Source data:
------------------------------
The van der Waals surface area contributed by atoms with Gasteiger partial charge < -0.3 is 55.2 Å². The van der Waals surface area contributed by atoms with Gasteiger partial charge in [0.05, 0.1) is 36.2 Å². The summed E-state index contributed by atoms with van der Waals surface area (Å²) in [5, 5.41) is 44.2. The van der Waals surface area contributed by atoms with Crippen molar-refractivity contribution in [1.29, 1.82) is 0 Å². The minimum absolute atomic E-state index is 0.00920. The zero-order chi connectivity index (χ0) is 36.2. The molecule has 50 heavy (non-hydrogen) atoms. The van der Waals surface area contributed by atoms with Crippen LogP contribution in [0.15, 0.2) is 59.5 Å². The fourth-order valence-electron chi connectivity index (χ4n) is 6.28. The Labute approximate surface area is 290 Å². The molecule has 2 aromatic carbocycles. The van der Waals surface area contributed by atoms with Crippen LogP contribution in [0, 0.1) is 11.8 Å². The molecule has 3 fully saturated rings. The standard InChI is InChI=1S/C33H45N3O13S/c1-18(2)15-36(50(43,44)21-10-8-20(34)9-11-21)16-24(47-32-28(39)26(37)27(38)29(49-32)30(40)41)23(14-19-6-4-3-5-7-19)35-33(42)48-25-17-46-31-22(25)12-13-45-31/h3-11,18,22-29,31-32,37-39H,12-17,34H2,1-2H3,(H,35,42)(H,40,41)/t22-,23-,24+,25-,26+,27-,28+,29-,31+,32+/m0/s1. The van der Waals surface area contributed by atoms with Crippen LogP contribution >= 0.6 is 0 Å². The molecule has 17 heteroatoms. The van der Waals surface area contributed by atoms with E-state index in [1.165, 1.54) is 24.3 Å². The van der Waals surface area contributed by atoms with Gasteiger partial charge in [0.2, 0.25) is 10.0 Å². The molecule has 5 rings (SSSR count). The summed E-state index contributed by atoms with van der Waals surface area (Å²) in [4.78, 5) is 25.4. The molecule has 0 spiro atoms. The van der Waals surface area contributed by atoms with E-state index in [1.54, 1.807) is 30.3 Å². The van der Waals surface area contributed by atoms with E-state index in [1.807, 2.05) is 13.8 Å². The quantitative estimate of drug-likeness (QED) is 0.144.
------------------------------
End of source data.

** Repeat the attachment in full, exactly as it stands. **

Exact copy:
The van der Waals surface area contributed by atoms with Gasteiger partial charge < -0.3 is 55.2 Å². The van der Waals surface area contributed by atoms with Gasteiger partial charge in [0.05, 0.1) is 36.2 Å². The summed E-state index contributed by atoms with van der Waals surface area (Å²) in [5, 5.41) is 44.2. The van der Waals surface area contributed by atoms with Crippen molar-refractivity contribution in [1.29, 1.82) is 0 Å². The minimum absolute atomic E-state index is 0.00920. The zero-order chi connectivity index (χ0) is 36.2. The molecule has 50 heavy (non-hydrogen) atoms. The van der Waals surface area contributed by atoms with Crippen LogP contribution in [0.15, 0.2) is 59.5 Å². The fourth-order valence-electron chi connectivity index (χ4n) is 6.28. The Labute approximate surface area is 290 Å². The molecule has 2 aromatic carbocycles. The van der Waals surface area contributed by atoms with Crippen LogP contribution in [0, 0.1) is 11.8 Å². The molecule has 3 fully saturated rings. The standard InChI is InChI=1S/C33H45N3O13S/c1-18(2)15-36(50(43,44)21-10-8-20(34)9-11-21)16-24(47-32-28(39)26(37)27(38)29(49-32)30(40)41)23(14-19-6-4-3-5-7-19)35-33(42)48-25-17-46-31-22(25)12-13-45-31/h3-11,18,22-29,31-32,37-39H,12-17,34H2,1-2H3,(H,35,42)(H,40,41)/t22-,23-,24+,25-,26+,27-,28+,29-,31+,32+/m0/s1. The van der Waals surface area contributed by atoms with Crippen LogP contribution >= 0.6 is 0 Å². The molecule has 17 heteroatoms. The van der Waals surface area contributed by atoms with E-state index in [1.165, 1.54) is 24.3 Å². The van der Waals surface area contributed by atoms with Gasteiger partial charge in [0.2, 0.25) is 10.0 Å². The molecule has 5 rings (SSSR count). The summed E-state index contributed by atoms with van der Waals surface area (Å²) in [4.78, 5) is 25.4. The molecule has 0 spiro atoms. The van der Waals surface area contributed by atoms with E-state index in [1.54, 1.807) is 30.3 Å². The van der Waals surface area contributed by atoms with E-state index in [1.807, 2.05) is 13.8 Å². The quantitative estimate of drug-likeness (QED) is 0.144.